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eISSN: 2577-8285

Sleep Medicine and Disorders: International Journal

Short Communication Volume 1 Issue 6

RBD in clinical practice: PSG or questionnaire

Madhuri Behari

Department of Neurology, India

Correspondence: Madhuri Behari, Professor and Head,Department of Neurology, India

Received: December 18, 2017 | Published: December 29, 2017

Citation: Behari M. RBD in clinical practice: PSG or questionnaire. Sleep Med Dis Int J. 2017;1(6):140-141. DOI: 10.15406/smdij.2017.01.00030

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eye movement, parkinson’s disease, polysomnography, sleep behaviour disorder, parasomnia

Case report

Rapid eye movement (REM) sleep behaviour disorder (RBD) is a parasomnia defined by the International Classification of Sleep Disorders (ICSD-3).1 It is characterised by abnormal muscle activity during REM sleep, when there normally should be muscle atonia. RBD thus is characterized by REM sleep without atonia (RWA) or intermittent loss of REM sleep atonia on electromyography. Clinically it is characterized by exaggerated motor activity associated with unpleasant and vivid dreams. It may get so violent that it may cause injuries to the patient or the bed partner. Since RBD occurs during REM sleep, it is usually seen after midnight and rarely if ever in the first hour after falling asleep. If a patient is aroused during an RBD episode, he/she can often remember the dream.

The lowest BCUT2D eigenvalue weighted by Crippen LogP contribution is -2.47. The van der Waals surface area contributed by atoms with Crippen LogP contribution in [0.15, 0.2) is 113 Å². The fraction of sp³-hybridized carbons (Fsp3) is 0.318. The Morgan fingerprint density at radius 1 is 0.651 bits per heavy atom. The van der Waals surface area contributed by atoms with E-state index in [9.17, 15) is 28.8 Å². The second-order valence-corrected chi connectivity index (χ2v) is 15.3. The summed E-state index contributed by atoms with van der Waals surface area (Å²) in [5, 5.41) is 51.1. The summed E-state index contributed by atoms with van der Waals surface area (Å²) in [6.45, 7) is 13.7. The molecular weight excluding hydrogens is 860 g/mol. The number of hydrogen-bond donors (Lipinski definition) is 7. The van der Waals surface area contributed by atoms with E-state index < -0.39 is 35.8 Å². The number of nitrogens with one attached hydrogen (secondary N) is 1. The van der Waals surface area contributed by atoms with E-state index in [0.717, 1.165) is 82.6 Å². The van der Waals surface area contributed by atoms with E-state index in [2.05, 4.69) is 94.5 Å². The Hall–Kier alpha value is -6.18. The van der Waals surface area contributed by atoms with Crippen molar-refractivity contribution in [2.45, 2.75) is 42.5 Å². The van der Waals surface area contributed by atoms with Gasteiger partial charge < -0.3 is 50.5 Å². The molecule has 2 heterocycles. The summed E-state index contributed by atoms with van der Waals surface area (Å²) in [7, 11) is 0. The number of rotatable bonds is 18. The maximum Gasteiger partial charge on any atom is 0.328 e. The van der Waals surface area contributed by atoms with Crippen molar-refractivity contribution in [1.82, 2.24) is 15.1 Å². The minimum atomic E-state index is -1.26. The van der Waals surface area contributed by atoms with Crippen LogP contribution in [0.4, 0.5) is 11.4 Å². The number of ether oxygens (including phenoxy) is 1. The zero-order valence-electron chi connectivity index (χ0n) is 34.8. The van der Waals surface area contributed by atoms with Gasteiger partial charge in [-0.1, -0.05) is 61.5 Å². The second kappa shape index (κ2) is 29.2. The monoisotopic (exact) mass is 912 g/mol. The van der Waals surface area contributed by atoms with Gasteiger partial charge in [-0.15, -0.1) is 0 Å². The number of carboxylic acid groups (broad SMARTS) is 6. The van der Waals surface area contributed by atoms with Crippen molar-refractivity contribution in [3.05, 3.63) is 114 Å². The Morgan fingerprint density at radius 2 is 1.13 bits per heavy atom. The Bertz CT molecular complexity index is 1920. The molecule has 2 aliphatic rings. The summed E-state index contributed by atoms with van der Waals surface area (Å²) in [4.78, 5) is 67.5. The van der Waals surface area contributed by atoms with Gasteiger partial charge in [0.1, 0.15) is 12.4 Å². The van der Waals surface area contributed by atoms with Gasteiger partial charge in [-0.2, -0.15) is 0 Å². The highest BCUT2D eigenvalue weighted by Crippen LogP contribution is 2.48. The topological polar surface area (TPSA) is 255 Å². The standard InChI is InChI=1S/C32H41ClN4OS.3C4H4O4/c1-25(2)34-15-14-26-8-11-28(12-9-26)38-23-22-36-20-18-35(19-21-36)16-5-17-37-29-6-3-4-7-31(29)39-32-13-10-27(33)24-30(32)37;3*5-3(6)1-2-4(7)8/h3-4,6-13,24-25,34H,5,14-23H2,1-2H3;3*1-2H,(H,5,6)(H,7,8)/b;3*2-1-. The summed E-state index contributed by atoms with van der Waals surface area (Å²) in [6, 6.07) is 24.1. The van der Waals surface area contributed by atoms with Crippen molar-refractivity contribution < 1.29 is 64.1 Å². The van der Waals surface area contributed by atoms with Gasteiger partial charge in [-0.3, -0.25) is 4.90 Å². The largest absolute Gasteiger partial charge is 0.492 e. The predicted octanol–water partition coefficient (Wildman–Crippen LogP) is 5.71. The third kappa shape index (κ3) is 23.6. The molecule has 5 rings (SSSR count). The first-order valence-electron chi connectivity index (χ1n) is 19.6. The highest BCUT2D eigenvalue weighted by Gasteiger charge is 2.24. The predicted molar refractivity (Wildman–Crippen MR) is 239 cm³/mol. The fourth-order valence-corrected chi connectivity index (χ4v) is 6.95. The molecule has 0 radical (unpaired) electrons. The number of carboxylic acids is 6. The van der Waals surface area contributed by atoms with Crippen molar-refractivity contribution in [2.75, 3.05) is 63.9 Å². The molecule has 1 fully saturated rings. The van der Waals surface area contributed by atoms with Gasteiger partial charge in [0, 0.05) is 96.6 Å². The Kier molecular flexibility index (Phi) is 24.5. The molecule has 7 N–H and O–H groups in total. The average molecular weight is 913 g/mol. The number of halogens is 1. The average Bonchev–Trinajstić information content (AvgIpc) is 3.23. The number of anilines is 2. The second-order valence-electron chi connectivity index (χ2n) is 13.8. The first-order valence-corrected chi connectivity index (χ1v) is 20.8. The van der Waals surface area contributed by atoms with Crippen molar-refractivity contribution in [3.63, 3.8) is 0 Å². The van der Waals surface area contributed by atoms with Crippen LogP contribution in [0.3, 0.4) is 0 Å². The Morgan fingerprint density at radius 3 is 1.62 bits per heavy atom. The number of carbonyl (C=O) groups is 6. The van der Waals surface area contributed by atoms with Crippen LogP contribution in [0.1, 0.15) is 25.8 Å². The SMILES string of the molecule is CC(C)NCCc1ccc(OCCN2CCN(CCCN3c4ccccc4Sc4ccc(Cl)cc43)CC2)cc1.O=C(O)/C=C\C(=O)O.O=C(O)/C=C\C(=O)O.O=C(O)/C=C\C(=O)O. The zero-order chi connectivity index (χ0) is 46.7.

RBD is seen in around 0.38-0.5% of the general population,2,3 but is significantly more common in patients with synucleinopathies such as multi-system atrophy (MSA), Parkinson’s disease (PD) and diffuse Lewy body dementia (DLD). RBD is observed in up to 15-72% of unselected PD patients.4,5 RBD is therefore considered a strong predictor for development of these disorders. Longitudinal follow up studies suggest that as many as 38-65% of patients with idiopathic RBD,6,7 (some reports as high as 90.9%)8 go on to develop a neurodegenerative disease within the next two decades. Thus, diagnosis of RBD carries with it a risk of developing synucleinopathy, which is imminent in near future and that a small window of opportunity for early therapeutic intervention exists.